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Rui Laboratory

Location
Translational & Biomedical Resource Center
4th Floor | _ruilab@mcw.edu

General Interests
Breast Cancer Research View Hallgeir Rui bio
Hallgeir Rui Laboratory

Personal Statement

I earned a medical degree and a doctorate in experimental pathology from the University of Oslo, Norway. I serve as associate director for shared resources at Medical College of Wisconsin Cancer Center. My research on hormone-signaling pathways in breast cancer is internationally recognized. I have authored or coauthored ~200 peer-reviewed publications that have been cited nearly 10,000 times. A central focus of my research is on molecular profiling of solid tumors, with published track record in malignancies of the breast, pancreas, prostate, colon, head and neck and melanomas. Key areas of interest are therapy-relevant protein expression, including pathway-activation status and tumor immunology-related markers, with development of better predictive markers and improved personalized cancer care as the overarching goal. Efforts are dedicated to improving methods and applications for quantitative, multiplex immunohistochemistry (IHC) for single-cell protein marker analyses – histocytometry – in solid tumors.

My laboratory invented novel ultrahigh density tissue arraying technology termed cutting-edge matrix assembly (CEMA) that overcomes limitations of core-based tissue arrays (US patent 8,349,584). Our laboratory, in collaboration with Dr. Kay-Uwe Wagner, developed novel prolactin-humanized NSG-Pro mouse strain for more accurate modeling and drug response testing of human breast cancer and other prolactin receptor-positive cancers, and my team has established a panel of new patient-derived breast cancer xenograft models in NSG-Pro mice.

I have extensive experience in facilitating multidisciplinary and collaborative program projects, including a concluded $6.7 million Promise Project Award funded by Susan G. Komen Foundation. Attesting to the productive use of immunofluorescence-based quantitative histocytometry and tissue arraying technologies for high-throughput application of innovative and nonstandard technologies for immunoprofiling of solid tumors, I led a multidisciplinary team that quantified levels of more than 100 therapy-relevant protein markers in nearly 3,000 breast cancer specimens, using tissue arrays and accompanying clinical data assembled and procured by a consortium of five institutions. As the leader of this consortium, I coordinated extensive efforts to combine tissue resources, data, equipment resources and broad areas of expertise.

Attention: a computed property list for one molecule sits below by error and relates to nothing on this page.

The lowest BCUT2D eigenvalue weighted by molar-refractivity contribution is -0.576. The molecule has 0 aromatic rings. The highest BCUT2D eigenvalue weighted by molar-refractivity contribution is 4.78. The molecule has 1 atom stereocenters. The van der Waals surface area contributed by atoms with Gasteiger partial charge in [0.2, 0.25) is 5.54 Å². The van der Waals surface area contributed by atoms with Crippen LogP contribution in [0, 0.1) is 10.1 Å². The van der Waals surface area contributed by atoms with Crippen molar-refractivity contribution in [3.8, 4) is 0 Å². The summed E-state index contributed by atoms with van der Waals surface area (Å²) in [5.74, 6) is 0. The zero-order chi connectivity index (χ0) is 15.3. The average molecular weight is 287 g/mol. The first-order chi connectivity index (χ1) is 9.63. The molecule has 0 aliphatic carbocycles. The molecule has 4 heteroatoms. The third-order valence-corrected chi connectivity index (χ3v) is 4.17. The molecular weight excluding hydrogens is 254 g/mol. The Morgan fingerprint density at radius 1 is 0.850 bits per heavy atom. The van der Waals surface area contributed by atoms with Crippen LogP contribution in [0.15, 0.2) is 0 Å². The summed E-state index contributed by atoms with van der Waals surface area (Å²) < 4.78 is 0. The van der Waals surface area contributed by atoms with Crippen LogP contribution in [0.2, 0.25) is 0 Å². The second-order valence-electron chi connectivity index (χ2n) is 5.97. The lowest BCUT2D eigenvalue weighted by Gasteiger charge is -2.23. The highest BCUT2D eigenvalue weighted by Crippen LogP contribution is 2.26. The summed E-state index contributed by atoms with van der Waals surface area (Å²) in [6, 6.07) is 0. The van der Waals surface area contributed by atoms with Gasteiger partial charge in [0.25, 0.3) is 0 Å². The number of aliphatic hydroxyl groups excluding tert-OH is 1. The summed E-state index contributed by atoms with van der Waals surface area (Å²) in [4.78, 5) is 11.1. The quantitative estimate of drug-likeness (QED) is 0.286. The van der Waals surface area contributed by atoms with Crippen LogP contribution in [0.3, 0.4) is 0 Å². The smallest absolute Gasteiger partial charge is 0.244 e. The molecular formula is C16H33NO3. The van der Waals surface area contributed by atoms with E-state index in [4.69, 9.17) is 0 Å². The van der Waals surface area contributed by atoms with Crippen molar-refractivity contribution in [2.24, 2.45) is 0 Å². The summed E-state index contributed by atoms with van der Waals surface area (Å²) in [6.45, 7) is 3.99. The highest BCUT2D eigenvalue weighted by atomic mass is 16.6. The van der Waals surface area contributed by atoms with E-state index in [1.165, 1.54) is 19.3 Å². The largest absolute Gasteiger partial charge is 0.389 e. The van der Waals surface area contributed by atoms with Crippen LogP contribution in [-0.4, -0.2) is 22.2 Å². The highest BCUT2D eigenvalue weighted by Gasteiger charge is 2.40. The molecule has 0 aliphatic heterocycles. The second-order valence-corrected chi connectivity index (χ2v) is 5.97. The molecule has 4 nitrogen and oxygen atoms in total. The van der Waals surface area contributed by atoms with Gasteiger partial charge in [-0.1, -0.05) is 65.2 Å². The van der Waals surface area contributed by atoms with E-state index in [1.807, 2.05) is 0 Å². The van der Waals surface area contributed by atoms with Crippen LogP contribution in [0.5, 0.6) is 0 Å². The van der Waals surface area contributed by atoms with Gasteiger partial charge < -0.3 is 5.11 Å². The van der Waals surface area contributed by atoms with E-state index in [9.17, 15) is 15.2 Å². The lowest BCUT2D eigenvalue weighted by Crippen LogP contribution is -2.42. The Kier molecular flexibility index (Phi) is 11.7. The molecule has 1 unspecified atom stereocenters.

View Dr. Rui's NCBI Publications

Current Members

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Kristen E. Champion

Research Technologist II

kchampion@mcw.edu

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Linna Ge

Research Technologist III

lge@mcw.edu

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Amy Ryder Peck, PhD

Senior Research Scientist

apeck@mcw.edu

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Yunguang Sun, MD, PhD

Assistant Professor

ysun@mcw.edu

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Sameer Udhane, PhD

Clinical Curation Scientist, Exact Sciences

Research unlocks potential for new therapies in patients with metastatic breast cancer

Source: The Cancer Code Weekly News | MCW Cancer Center, October 5, 2021

MCW scientists have created a new mouse strain, called NSG-Pro, that produces levels of human prolactin similar to those in patients with estrogen receptor-positive breast cancer. Published in Science Advances, the NSG-Pro mouse model offers the potential for more accurate testing of tumor drug responses and improved precision medicine with more optimal therapy selection for patients.

To date, a shortage of human breast tumor models has hampered efforts to identify treatments for patients whose tumors have become therapy resistant and recur years later. “We are particularly excited about the opportunity to study distant metastases and test the effectiveness of new therapies, because until now such experimental models have not been available,” says MCW’s Hallgeir Rui, MD.

Intriguingly, after surgically removing implanted breast cancer tumors in NSG-Pro mice, the team found that two different prolactin-blocking treatments inhibited the growth of cancer cells that had spread to the lungs. While further studies are needed, research offers new insights into tumor biology, metastatic progression, mechanisms of therapy resistance, and new therapeutic approaches.

Learn more about the study

Recent Publications